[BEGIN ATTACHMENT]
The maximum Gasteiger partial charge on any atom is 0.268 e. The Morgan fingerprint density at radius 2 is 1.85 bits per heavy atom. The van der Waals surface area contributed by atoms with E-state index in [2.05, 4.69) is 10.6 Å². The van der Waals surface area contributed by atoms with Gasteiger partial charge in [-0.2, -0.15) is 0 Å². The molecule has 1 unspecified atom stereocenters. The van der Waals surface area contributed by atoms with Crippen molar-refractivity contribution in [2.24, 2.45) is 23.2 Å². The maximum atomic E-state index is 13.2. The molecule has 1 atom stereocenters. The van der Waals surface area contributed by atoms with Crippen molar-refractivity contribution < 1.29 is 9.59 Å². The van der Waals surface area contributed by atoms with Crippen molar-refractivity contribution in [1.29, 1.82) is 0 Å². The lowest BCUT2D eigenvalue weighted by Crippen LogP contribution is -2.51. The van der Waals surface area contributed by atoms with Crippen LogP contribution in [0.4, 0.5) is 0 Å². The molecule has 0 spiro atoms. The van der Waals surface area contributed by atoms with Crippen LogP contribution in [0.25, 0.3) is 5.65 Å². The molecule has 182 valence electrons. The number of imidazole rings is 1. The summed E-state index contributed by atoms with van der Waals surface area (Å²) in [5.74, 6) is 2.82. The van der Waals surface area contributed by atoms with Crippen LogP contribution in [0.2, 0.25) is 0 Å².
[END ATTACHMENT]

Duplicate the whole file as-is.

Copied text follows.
The maximum Gasteiger partial charge on any atom is 0.268 e. The Morgan fingerprint density at radius 2 is 1.85 bits per heavy atom. The van der Waals surface area contributed by atoms with E-state index in [2.05, 4.69) is 10.6 Å². The van der Waals surface area contributed by atoms with Gasteiger partial charge in [-0.2, -0.15) is 0 Å². The molecule has 1 unspecified atom stereocenters. The van der Waals surface area contributed by atoms with Crippen molar-refractivity contribution in [2.24, 2.45) is 23.2 Å². The maximum atomic E-state index is 13.2. The molecule has 1 atom stereocenters. The van der Waals surface area contributed by atoms with Crippen molar-refractivity contribution < 1.29 is 9.59 Å². The van der Waals surface area contributed by atoms with Crippen molar-refractivity contribution in [1.29, 1.82) is 0 Å². The lowest BCUT2D eigenvalue weighted by Crippen LogP contribution is -2.51. The van der Waals surface area contributed by atoms with Crippen LogP contribution in [0.4, 0.5) is 0 Å². The molecule has 0 spiro atoms. The van der Waals surface area contributed by atoms with Crippen LogP contribution in [0.25, 0.3) is 5.65 Å². The molecule has 182 valence electrons. The number of imidazole rings is 1. The summed E-state index contributed by atoms with van der Waals surface area (Å²) in [5.74, 6) is 2.82. The van der Waals surface area contributed by atoms with Crippen LogP contribution in [0.2, 0.25) is 0 Å².